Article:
No it won't. I want to get the logger from a servlet container. I'm thinking there must be something in the spec that says it's available through the API, right? It'd be dumb (in my opinion) not to make it available somewhere. i mean, put security on it if you want, but have an interface to get it.
Why would I, as a servlet container developer, want to give you, some programmer that I don't know from Adam, access to my logging object? You might do something to it that disables it. A logger logs. What else do you need it to do? I give you everything you need. You don't need direct access to the object. Principle of 'least privelege' and 'don't touch that you might break it!'.
But that's me as a servlet container programmer.
Me as a programmer also wonders: What do you need it for ? I'm just curious.
As for the spec, I've searched through the Servlet 2.3 spec and nowhere does it mention that a servlet container need give access to the logger, only that it provide a logging service.
If I anticipate correctly, and you are wanting to do some funky logging type things on conditions or certain events (change where the logger logs to if condition 'a' is met, etc...) then while searching through the spec I had a couple good hints... use Filters and/or Context lifecycle listeners. (SRV 6.1.1 and SRV 10.4, respectively)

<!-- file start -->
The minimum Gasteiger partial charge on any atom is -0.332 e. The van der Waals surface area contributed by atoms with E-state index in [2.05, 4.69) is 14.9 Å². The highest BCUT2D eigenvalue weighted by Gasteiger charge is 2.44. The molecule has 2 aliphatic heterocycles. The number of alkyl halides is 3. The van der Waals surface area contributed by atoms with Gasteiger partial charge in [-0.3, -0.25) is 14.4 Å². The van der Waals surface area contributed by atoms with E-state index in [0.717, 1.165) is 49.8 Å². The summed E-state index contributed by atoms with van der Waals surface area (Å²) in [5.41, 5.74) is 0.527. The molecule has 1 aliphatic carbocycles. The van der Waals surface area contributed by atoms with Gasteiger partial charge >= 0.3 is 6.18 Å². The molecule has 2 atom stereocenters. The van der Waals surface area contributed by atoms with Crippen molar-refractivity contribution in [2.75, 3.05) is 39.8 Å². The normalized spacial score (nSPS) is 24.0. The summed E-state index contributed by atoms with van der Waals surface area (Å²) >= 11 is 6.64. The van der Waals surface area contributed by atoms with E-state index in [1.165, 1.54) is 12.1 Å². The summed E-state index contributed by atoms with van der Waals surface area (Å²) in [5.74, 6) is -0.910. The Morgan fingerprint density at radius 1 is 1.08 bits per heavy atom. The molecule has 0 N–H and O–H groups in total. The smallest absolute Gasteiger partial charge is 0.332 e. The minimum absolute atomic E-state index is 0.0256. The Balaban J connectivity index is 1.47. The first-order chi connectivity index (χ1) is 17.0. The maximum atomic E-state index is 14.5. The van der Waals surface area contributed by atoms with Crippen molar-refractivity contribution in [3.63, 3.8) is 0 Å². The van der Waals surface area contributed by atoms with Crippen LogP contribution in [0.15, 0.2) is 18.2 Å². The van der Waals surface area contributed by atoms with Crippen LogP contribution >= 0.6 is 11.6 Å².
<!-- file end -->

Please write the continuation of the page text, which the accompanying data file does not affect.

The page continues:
And finally, if the built-in logger is just not going to do it for you... that's what log4j was made for.
I'm writing a DataSource implementation (it is a connection pool manager that works with a ConnectionPoolDataSource "a la" JDBC 2.0 Optional Extension Spec). I was hoping there would be an easy way for people to direct my DataSource to log to the servlet container's logger. However, if you're right, I have no idea how I'll do that. But it seems there must be a way because otherwise, everyone's going to have a different log file for every component plugged in to the container - ugh.